If there’s a silver lining, it’s that we can see inflation easing in some major expenses. Electricity prices dropped by 1.7 per cent in the last quarter and there are still a lot of very attractive offers from retailers available in the market. 

If, as predicted, the government extends the coal price cap in the budget, and the electricity reference prices end up dropping from 1 July, then financial pressure from energy bills could ease. That’s very necessary, as Compare Club’s research shows more than 90 per cent of over-65s get anxiety over their energy bill.

Travel-related expenses also dropped over the past quarter, while there were significant drops in the price of meat as well, and general food inflation is currently slowing.

Older Australians aren’t immune to the cost-of-living challenges in 2024, as the latest Retirement Affordability Index shows. And their pressure points of food, housing and insurance don’t look too different from the rest of the country. Yes, there’s a growing inequality gap between the older haves and have-nots, but that’s also the same for the rest of the population. As the old saying goes, we’re all in this together (or at least most of us are, at any rate).

What cost-of-living pressures are you experiencing? Have you had to make difficult choices around insurance, food, or health care? Let us know in the comments.

Also read: Is Indexation failing aged pensioners?


  1. I too cannot agree with this BS that all “Baby Boomers” are wallowing in cash. We didn’t get 10 & 15% super all our working lifes, many of us worked hard to pay off mortgages often having to work two jobs at times. I wonder how this generation would have handled 17% interest on their mortgage payments. We saved up each year for a holiday to take our kids away for a week in summer holidays, up or down the coast, NOT overseas trips and cruises, couldn’t afford them. We cooked meals at home, didn’t stop in to a fast food chain shop cos it was convenient, brewed instant coffee at home instead of slipping into cafes. I had a very modest super payout when I retired and still need to plan carefully how we spend our remaining “fortune”!! Sure, I may be considered “Asset Rich” because we own our home, but if we sell, we still have to buy another place which negates any profit anyway. Many of our kids need to dig in and do the hard yards like we did and yes, I am a “Grumpy Old Baby Boomer”!!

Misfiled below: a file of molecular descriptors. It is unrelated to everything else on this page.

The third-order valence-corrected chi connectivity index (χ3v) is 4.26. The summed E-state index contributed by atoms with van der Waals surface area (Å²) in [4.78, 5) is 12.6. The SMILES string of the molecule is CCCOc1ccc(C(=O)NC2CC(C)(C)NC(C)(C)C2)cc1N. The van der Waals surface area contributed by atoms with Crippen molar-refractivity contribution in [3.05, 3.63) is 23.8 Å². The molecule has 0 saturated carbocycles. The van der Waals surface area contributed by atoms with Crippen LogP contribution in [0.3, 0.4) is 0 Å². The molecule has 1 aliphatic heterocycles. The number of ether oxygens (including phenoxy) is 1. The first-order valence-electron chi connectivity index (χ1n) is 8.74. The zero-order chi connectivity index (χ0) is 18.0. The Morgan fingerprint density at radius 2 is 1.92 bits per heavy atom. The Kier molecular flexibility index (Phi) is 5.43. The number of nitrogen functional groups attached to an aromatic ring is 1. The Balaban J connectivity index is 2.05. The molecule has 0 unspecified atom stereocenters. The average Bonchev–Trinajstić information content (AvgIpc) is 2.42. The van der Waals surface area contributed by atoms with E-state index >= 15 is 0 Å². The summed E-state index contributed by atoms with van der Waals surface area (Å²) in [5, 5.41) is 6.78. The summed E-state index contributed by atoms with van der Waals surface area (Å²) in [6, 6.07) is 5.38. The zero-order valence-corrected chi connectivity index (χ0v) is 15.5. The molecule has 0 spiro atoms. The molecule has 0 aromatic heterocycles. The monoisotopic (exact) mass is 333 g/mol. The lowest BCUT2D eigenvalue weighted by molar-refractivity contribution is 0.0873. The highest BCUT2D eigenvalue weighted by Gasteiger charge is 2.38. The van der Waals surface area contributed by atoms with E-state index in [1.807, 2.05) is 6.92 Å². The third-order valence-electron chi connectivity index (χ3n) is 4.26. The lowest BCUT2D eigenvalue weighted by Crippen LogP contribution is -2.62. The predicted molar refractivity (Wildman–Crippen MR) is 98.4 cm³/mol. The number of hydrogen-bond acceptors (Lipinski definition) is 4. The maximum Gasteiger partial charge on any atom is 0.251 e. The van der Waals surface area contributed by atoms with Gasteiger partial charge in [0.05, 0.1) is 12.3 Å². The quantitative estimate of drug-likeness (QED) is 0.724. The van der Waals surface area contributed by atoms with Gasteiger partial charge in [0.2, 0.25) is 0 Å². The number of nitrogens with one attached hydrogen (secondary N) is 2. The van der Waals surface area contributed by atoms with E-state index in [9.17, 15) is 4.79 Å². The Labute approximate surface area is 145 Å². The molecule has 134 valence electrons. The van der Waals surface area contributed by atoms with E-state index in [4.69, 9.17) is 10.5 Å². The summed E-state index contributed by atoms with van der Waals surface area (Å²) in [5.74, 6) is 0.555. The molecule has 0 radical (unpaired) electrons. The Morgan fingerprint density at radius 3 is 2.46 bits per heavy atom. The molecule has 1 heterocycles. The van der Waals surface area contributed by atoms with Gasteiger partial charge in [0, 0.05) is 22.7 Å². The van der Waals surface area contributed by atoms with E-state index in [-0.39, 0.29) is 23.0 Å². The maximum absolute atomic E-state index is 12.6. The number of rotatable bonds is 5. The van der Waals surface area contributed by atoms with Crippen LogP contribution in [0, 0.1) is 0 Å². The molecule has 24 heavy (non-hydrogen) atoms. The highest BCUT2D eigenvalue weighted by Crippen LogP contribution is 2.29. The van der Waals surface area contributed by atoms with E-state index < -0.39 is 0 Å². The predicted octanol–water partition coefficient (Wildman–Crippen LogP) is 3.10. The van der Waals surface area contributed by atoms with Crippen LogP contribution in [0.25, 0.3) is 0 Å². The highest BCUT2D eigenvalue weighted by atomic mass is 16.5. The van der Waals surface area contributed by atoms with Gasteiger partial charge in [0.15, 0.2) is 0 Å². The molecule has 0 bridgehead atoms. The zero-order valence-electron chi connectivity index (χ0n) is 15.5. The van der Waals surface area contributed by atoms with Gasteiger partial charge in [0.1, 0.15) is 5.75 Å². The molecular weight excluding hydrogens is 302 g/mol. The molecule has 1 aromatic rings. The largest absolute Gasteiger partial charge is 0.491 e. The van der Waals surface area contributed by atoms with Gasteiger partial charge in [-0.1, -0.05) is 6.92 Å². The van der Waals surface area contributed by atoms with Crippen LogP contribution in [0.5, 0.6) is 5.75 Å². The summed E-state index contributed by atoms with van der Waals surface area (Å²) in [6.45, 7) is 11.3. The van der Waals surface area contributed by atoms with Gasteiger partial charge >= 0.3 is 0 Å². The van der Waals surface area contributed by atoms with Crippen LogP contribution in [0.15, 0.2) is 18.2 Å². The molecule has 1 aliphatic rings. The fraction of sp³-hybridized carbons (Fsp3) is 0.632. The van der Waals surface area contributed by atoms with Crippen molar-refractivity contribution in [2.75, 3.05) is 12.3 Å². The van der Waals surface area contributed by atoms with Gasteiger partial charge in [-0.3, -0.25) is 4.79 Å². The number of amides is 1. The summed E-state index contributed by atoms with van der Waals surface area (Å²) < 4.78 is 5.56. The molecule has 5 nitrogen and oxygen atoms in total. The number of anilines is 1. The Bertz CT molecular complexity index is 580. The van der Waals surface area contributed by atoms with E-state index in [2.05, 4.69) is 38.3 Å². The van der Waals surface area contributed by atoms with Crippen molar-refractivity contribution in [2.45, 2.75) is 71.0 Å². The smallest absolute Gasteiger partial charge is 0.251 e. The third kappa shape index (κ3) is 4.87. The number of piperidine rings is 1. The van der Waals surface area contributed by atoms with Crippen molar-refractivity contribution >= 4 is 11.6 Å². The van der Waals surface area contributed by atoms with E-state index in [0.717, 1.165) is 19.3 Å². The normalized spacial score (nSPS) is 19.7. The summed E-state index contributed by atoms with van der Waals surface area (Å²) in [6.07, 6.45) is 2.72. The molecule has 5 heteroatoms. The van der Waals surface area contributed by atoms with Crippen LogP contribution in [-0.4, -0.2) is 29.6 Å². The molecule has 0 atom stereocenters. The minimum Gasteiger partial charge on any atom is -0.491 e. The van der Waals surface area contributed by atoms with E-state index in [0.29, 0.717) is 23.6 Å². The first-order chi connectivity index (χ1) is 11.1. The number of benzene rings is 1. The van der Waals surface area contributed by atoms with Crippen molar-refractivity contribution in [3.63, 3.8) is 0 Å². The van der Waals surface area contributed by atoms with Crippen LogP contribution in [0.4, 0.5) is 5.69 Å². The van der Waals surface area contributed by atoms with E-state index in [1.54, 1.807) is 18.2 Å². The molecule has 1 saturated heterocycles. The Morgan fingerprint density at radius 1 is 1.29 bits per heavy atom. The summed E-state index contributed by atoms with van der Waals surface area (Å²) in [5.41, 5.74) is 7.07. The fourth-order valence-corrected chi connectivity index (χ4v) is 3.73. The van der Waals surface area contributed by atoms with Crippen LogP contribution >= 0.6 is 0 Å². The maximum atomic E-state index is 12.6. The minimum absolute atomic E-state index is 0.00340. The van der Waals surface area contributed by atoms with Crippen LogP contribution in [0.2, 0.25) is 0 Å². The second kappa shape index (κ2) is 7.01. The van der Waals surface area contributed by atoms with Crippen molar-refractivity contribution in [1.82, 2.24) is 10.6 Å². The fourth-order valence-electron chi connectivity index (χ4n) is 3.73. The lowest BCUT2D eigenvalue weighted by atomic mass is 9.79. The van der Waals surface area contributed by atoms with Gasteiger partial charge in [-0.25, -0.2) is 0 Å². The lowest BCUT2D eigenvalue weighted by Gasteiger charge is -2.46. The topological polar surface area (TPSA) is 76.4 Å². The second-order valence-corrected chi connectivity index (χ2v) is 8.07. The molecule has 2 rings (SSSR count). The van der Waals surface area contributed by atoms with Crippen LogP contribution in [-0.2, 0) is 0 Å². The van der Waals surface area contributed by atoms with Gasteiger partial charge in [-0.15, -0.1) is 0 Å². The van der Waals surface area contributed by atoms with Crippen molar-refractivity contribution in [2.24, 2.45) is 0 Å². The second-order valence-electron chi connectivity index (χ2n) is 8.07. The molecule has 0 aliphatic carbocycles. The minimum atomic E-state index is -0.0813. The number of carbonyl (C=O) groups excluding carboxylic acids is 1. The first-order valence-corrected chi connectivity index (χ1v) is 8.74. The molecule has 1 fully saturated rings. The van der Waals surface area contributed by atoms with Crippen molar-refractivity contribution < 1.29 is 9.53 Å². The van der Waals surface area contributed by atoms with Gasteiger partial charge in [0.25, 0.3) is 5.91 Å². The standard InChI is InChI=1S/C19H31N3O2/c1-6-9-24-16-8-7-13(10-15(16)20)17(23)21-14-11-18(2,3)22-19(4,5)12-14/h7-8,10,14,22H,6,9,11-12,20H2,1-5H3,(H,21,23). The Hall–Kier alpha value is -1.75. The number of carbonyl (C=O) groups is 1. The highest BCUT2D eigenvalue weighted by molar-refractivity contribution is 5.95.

2. Most of us baby boomers are not particularly well off. Our main asset is our house and not all baby boomers even own one of those.
    There is however a cohort of baby boomers who invested their money mostly in housing and are making windfall profits. This cohort who took advantage of the huge tax concessions unfairly available to investors is being used by the media and others as representative of baby boomers when in fact they are a relatively small proportion of the total.
    In other words the greedy rich proportion are getting all we baby boomers a bad name with younger generations.